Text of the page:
The Attitude of the Polish Population in Podolia Towards Collective farming Cover Image

Ludność polska na Podolu wobec kolektywizacji wsi
The Attitude of the Polish Population in Podolia Towards Collective farming

Author(s): Antonina Kozyrska
Subject(s): Cultural Essay, Political Essay, Societal Essay
Published by: Towarzystwo Naukowe KUL & Katolicki Uniwersytet Lubelski Jana Pawła II
Keywords: Polish population in Podolia; farm collectivization; repressions against Poles

Summary/Abstract: At the end of 1929 the Soviet authorities started a country-wide collectivization campaign that consisted in liquidation of individual farms and combining their land, agricultural machines and other equipment and livestock into collective farms. This was supposed to boost the efficiency of work and agricultural production. Villages were to constitute the base for towns, which was indispensable in executing the plans of industrialization of the Soviet state. The collectivization process was proceeding slowly, raising strong opposition from the farmers. The authorities used various forms of psychological pressure, financial sanctions and repressions including deportations. A fast pace of collectivization in its first stage and the brutal methods of its effecting shook the existing structures of the country and were a threat to the foundations of the villagers’ sustenance. The greatest peasant actions occurred in March 1930 and they spread to a lot of Podolia villages. Peasants in large numbers withdrew from kolkhozes, slaughtered the livestock and campaigned against kolkhozes. Also bloody riots took place; there were attempts at freeing peasants who had been imprisoned, and activists sent by the authorities were punished. The uprisings were suppressed by State Political Directorate troops in the Ukraine. The anti-government feeling among the peasants was additionally heightened by the State’s atheist policies. Compared to the Ukrainian peasants, Poles in Podolia, who were historically attached to land and to the Catholic Church, presented greater opposition to kolkhozes. Because of the geographical situation of Podolia its population was perceived as unreliable, as saboteurs, spies, or enemies of the Soviet authorities, who aimed at annexing those territories to Poland. Only by using methods of terror (a system of high taxes and deliveries of agricultural products, arrests and deportations, shootings), by establishing ethnic kolkhozes and by making use of the spreading famine were the authorities able to break the resistance of the Polish population and to carry out the collectivization plan. The tragic fate of the Poles was sealed by mass repressions in 1937-1938, when the issue of opposition to collectivization was used as evidence proving that the innocent victims were guilty.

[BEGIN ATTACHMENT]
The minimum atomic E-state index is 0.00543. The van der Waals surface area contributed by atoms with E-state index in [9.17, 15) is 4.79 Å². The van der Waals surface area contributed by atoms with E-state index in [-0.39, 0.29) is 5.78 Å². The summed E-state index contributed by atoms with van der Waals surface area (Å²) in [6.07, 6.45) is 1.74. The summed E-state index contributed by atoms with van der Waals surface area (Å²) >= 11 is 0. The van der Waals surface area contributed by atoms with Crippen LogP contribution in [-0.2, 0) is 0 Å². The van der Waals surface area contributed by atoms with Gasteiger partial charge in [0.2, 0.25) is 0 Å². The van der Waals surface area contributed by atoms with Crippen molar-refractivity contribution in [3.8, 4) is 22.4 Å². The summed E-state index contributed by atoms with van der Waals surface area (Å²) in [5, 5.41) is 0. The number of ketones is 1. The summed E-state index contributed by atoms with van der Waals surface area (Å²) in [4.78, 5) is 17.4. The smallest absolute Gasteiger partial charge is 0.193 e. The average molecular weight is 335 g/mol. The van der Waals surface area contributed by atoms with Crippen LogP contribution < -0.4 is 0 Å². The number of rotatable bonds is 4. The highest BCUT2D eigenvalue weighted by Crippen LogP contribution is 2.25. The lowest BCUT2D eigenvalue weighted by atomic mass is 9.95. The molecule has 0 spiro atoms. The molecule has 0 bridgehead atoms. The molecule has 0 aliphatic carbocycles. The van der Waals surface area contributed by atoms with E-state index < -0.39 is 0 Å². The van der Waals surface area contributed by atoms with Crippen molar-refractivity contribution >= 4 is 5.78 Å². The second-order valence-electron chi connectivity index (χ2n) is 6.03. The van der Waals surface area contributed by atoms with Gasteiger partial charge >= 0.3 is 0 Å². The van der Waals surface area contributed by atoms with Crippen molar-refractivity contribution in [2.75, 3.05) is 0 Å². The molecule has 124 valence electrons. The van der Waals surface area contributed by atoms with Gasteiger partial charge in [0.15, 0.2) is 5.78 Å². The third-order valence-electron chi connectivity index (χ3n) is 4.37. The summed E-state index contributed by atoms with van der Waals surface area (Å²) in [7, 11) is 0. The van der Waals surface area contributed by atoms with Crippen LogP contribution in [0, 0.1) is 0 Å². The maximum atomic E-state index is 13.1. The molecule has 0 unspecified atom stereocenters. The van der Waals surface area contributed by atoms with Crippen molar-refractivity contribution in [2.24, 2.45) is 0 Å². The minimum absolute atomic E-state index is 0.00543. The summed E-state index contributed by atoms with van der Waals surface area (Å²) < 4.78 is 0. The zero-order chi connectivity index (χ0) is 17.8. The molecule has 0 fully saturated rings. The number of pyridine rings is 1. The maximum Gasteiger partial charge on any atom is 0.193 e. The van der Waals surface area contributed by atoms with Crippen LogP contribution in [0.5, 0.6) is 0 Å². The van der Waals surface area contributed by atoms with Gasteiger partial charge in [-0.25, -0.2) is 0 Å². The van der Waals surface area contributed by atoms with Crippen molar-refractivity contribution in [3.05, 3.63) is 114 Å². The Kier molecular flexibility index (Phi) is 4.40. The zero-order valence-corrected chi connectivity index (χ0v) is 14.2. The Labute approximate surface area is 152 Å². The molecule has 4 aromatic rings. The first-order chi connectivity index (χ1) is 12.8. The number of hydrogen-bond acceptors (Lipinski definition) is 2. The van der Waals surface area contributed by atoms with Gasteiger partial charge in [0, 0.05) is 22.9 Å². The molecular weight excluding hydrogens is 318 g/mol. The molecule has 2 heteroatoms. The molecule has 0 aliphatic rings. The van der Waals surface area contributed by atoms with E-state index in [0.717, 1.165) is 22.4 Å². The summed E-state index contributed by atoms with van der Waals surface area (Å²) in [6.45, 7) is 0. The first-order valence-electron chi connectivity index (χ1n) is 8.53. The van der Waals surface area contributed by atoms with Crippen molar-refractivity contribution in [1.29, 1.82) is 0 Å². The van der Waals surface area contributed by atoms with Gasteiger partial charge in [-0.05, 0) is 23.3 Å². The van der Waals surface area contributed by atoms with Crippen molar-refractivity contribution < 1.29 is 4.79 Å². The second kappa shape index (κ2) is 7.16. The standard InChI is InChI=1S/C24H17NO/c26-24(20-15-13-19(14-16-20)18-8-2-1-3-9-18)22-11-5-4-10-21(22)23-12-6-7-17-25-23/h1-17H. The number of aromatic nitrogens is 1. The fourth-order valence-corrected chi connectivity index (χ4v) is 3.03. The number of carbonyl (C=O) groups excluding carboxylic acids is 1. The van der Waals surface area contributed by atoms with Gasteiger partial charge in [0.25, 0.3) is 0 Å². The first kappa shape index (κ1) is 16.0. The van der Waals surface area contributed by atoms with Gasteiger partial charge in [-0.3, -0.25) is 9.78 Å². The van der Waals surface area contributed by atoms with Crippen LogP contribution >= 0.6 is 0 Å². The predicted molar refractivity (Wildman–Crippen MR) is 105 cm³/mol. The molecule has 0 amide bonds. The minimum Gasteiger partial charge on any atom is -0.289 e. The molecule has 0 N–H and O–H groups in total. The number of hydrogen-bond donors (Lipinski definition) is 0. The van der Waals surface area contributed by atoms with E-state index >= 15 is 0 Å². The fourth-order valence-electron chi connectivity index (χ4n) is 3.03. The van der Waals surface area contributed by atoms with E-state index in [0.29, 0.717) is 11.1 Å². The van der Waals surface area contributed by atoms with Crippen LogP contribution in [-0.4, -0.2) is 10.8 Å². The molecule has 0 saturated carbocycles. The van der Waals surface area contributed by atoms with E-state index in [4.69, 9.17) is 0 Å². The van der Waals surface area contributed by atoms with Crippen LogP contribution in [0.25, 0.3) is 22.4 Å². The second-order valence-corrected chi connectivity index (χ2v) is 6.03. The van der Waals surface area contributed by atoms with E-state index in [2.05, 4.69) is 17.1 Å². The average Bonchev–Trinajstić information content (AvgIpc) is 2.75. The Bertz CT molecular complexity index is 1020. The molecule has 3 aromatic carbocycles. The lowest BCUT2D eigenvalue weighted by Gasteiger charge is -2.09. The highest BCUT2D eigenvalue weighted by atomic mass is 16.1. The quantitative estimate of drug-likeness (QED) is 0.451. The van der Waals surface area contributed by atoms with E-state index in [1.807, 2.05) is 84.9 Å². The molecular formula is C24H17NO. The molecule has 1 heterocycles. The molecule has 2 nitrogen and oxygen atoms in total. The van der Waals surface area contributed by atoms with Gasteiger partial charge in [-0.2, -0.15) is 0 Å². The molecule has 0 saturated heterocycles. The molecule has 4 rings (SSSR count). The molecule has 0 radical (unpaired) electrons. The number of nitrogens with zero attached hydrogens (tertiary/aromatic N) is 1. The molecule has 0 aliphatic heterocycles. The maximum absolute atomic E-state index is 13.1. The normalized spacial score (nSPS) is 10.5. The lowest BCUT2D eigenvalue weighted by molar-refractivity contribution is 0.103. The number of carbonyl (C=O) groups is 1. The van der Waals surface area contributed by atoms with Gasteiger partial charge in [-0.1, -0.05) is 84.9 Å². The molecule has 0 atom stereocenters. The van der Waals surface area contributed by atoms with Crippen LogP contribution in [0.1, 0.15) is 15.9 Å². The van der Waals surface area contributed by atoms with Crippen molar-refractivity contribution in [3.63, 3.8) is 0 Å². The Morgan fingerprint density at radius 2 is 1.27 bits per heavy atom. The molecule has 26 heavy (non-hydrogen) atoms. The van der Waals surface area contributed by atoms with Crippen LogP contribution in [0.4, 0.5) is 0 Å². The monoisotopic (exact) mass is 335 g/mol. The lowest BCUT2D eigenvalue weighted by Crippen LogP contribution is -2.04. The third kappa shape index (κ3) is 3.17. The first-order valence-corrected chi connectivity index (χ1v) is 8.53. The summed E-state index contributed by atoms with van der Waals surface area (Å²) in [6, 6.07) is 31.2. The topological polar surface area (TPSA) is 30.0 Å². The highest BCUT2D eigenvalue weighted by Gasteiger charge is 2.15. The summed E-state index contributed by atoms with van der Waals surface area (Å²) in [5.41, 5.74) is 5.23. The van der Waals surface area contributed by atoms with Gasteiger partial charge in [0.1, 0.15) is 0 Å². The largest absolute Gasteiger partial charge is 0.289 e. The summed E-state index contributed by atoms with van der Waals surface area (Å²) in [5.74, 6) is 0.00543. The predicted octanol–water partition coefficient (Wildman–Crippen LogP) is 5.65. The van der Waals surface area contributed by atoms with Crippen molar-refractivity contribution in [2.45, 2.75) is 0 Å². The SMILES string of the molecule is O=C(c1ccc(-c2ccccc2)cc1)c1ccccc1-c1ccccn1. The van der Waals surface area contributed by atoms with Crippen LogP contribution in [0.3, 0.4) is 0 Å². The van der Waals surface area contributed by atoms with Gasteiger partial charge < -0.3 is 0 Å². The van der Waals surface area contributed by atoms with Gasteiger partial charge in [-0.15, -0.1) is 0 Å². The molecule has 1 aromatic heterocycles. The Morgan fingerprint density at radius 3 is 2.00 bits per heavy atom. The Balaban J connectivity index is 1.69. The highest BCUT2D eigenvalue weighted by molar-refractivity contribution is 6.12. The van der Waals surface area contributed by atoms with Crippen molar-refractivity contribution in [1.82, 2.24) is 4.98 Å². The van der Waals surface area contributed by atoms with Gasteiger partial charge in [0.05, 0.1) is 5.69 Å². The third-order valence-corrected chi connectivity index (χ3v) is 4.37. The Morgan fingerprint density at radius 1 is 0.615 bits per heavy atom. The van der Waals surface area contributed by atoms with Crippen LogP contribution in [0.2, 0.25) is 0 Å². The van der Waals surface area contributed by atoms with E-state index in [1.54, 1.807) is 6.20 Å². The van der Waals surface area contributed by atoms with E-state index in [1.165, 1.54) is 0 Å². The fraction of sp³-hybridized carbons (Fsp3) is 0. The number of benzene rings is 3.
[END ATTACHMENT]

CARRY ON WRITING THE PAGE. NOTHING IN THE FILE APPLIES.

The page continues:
• Issue Year: 2011
  • Issue No: 32
  • Page Range: 117-142
  • Page Count: 26
  • Language: Polish